Geckobot review: A world of learning in 176 pieces

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Tech gear is fun and we all love the latest high tech stuff we can fiddle and putz with but there’s something to be said for low tech. We’ve recently started getting review requests for low tech children’s gadgets and since a few of us have kids, we thought it would be a great addition to the site. This time we’re taking a look at Geckobot, a LEGO style robot build with a slew of learning potential up its sleeve. Read on for the full review and see why Geckobot crawls away with a Techaeris Top Pick award for 2016.


Geckobot’s design, well, it can be a lot of things and that’s part of the beauty of this gadget. What I will say for sure about this design is that it will remind you a lot of LEGO bricks but there is a distinct difference too. The materials used for Geckobot are premium plastics and I feel they’ll stand up to much use from my kids and any kid really. This particular Thames & Kosmos toy comes with rubber hoses for the suction to work. I think the hoses may wear over time but that should be expected from this type of material. The other part of the Geckobot that seems like it could show wear over time are the pistons/plungers that are made of plastic. Overall it’s a great design with versatility and the included book gives you a nice array of building projects.

Ease of Use

The age bracket on the box says 8+ and that’s fairly accurate though I do think 10+ are better suited for this (unsupervised). We took on this project with our 8 year old and she needed some guidance in understanding how to put things together and she didn’t always have the strength to put some pieces together. There are 176 total pieces in this project and many of them are very small so care should be taken with younger children and not to lose pieces. Thames & Kosmos do provide an ultra detailed magazine style instruction manual with clear and concise direction on assembly and operation and that is a huge plus.

I will also add in the ease of use section, after putting Geckobot together it will take a good amount of tweaking and playing with the gadget to make it perform as advertised. We honestly haven’t gotten it to climb windows just yet because we haven’t hit the right tweaked settings to make it do so. There are plenty of factors to take into account for making it work properly: adjusting legs, cleaning suction cups, adjusting cams and pistons. All of which are great and excellent ways for kids to learn (AND ADULTS LOL). It took us a good 3-4 hours to put this together but the key was, she had fun doing it.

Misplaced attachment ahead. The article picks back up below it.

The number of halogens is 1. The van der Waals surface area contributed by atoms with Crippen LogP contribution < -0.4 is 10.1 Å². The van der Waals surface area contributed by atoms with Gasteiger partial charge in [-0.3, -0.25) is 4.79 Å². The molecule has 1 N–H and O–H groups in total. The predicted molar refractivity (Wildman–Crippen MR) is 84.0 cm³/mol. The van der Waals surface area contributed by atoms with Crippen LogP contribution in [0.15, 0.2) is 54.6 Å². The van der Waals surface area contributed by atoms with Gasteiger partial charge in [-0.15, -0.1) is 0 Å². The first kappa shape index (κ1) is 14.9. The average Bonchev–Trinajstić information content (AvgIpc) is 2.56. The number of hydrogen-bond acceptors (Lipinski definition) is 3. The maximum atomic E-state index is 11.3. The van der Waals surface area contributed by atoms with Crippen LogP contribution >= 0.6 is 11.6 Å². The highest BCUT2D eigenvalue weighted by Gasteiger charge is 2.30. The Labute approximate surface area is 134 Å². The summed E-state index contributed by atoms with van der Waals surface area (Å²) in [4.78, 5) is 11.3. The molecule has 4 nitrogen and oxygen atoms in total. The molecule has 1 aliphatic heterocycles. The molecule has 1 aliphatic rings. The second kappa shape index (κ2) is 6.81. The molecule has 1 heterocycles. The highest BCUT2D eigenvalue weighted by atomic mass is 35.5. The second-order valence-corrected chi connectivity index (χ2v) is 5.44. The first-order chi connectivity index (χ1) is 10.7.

The Geckobot performs admirably and once you get the legs and gears synced up it is a hoot to play with. As I stated in the ease of use section, getting this thing to actually climb windows and surfaces will take some tweaking and we still haven’t hit that sweet spot. Thames & Kosmos are very clear on which surfaces Geckobot can climb vertically. This will not work on porous surfaces so don’t expect you’ll get this thing going up painted walls. Your best bet is a window or smooth metal surface of some kind. The kids are really bummed we haven’t gotten it to go vertical yet, but we will get there. It’s also very important to note that Geckobot has moving parts which could create a pinch hazard and long hair could get caught in the gears so please be very careful when operating this gadget.

I do wish the on/off button were in a better place than the top as it can be interesting trying to switch it off while it’s moving. Another thing to be aware of, take care when removing Geckobot from surfaces when it has suction in place, the legs can snap off when you pull too hard. Of course they’re easily put back on and nothing will break, it’s just a pain to have to put them back on and re-sync the leg movements again. You should also have your hands ready to catch Geckobot should it fall off the vertical surface you’re using it on, it would be a pain to have to reassemble it. The company also suggests you put pillows or something soft under the area of play just in case you don’t catch it.

The best advice I can give for getting the best out of this learning gadget is to read the manual. Yes it is extensive and yes it can take some time but being patient is key and you’ll get the most from this if you follow instructions to the letter. Overall the performance is great. There is an extensive learning curve but that’s what this gadget is for, to learn about physics, suction, and how to engineer something.

Battery Life

Geckobot runs off of 2 AAA batteries. I do wish it came with a rechargeable cell, that would have been very convenient. We did run the first set of batteries down fairly quickly as we were tweaking the gears, pistons, and cams. As the gadget is using suction it sticks to stuff and sometimes it sticks really well, the motor isn’t strong enough to lift the suction but the batteries are giving juice up quickly. So expect you’ll go through a few batteries the first few rounds until you get this thing tweaked right.


At just about $50USD on Amazon, I think this is an amazing learning gadget for kids and well worth the money.

Wrap Up

Give your kids a break from smartphones and tablets, gadgets like the Geckobot foster both creativity and learning so this is totally a great buy!

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*We were sent a sample of Geckobot for the purposes of this review.

Last Updated on January 23, 2017.


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